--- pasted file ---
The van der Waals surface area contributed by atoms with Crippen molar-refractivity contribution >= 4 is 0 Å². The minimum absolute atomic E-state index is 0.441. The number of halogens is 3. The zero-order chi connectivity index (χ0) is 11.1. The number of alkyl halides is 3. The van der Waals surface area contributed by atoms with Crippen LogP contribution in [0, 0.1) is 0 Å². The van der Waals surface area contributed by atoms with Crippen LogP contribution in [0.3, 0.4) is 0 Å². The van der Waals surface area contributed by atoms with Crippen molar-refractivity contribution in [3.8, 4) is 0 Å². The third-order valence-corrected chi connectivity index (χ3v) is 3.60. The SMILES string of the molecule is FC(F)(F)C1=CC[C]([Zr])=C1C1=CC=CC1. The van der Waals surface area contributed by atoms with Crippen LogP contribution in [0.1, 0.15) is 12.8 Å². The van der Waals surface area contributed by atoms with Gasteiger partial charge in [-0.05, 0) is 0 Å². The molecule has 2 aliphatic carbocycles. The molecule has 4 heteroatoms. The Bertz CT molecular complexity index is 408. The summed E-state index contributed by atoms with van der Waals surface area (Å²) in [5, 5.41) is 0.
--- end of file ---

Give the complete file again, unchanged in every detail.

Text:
The van der Waals surface area contributed by atoms with Crippen molar-refractivity contribution >= 4 is 0 Å². The minimum absolute atomic E-state index is 0.441. The number of halogens is 3. The zero-order chi connectivity index (χ0) is 11.1. The number of alkyl halides is 3. The van der Waals surface area contributed by atoms with Crippen LogP contribution in [0, 0.1) is 0 Å². The van der Waals surface area contributed by atoms with Crippen LogP contribution in [0.3, 0.4) is 0 Å². The van der Waals surface area contributed by atoms with Crippen molar-refractivity contribution in [3.8, 4) is 0 Å². The third-order valence-corrected chi connectivity index (χ3v) is 3.60. The SMILES string of the molecule is FC(F)(F)C1=CC[C]([Zr])=C1C1=CC=CC1. The van der Waals surface area contributed by atoms with Crippen LogP contribution in [0.1, 0.15) is 12.8 Å². The van der Waals surface area contributed by atoms with Gasteiger partial charge in [-0.05, 0) is 0 Å². The molecule has 2 aliphatic carbocycles. The molecule has 4 heteroatoms. The Bertz CT molecular complexity index is 408. The summed E-state index contributed by atoms with van der Waals surface area (Å²) in [5, 5.41) is 0.